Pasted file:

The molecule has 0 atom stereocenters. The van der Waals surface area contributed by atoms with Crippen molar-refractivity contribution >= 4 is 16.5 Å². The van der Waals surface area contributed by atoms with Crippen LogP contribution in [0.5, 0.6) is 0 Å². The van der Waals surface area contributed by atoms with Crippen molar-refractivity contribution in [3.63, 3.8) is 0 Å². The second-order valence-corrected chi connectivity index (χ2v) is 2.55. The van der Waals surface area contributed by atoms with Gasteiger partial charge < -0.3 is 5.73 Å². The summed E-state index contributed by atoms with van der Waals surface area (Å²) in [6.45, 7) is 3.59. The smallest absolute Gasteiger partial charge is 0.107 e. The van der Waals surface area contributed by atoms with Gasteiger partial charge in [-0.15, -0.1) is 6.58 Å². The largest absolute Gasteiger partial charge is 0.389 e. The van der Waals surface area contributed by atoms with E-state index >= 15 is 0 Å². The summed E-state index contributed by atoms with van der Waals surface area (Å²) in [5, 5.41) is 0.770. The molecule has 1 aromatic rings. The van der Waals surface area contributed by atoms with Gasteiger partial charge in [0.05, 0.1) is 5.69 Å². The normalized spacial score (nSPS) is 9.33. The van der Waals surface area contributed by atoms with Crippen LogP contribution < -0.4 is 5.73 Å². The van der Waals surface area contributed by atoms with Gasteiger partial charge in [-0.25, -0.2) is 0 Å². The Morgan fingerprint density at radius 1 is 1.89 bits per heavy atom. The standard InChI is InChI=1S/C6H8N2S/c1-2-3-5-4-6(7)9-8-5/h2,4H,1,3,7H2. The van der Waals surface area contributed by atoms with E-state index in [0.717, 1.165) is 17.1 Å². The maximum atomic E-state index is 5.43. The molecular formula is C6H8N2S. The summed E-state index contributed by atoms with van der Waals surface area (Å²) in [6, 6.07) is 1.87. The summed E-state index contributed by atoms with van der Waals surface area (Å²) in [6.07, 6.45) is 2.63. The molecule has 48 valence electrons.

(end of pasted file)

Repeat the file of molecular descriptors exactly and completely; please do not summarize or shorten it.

The molecule has 0 atom stereocenters. The van der Waals surface area contributed by atoms with Crippen molar-refractivity contribution >= 4 is 16.5 Å². The van der Waals surface area contributed by atoms with Crippen LogP contribution in [0.5, 0.6) is 0 Å². The van der Waals surface area contributed by atoms with Crippen molar-refractivity contribution in [3.63, 3.8) is 0 Å². The second-order valence-corrected chi connectivity index (χ2v) is 2.55. The van der Waals surface area contributed by atoms with Gasteiger partial charge < -0.3 is 5.73 Å². The summed E-state index contributed by atoms with van der Waals surface area (Å²) in [6.45, 7) is 3.59. The smallest absolute Gasteiger partial charge is 0.107 e. The van der Waals surface area contributed by atoms with Gasteiger partial charge in [-0.15, -0.1) is 6.58 Å². The largest absolute Gasteiger partial charge is 0.389 e. The van der Waals surface area contributed by atoms with E-state index >= 15 is 0 Å². The summed E-state index contributed by atoms with van der Waals surface area (Å²) in [5, 5.41) is 0.770. The molecule has 1 aromatic rings. The van der Waals surface area contributed by atoms with Gasteiger partial charge in [0.05, 0.1) is 5.69 Å². The normalized spacial score (nSPS) is 9.33. The van der Waals surface area contributed by atoms with Crippen LogP contribution < -0.4 is 5.73 Å². The van der Waals surface area contributed by atoms with Gasteiger partial charge in [-0.25, -0.2) is 0 Å². The Morgan fingerprint density at radius 1 is 1.89 bits per heavy atom. The standard InChI is InChI=1S/C6H8N2S/c1-2-3-5-4-6(7)9-8-5/h2,4H,1,3,7H2. The van der Waals surface area contributed by atoms with E-state index in [0.717, 1.165) is 17.1 Å². The maximum atomic E-state index is 5.43. The molecular formula is C6H8N2S. The summed E-state index contributed by atoms with van der Waals surface area (Å²) in [6, 6.07) is 1.87. The summed E-state index contributed by atoms with van der Waals surface area (Å²) in [6.07, 6.45) is 2.63. The molecule has 48 valence electrons.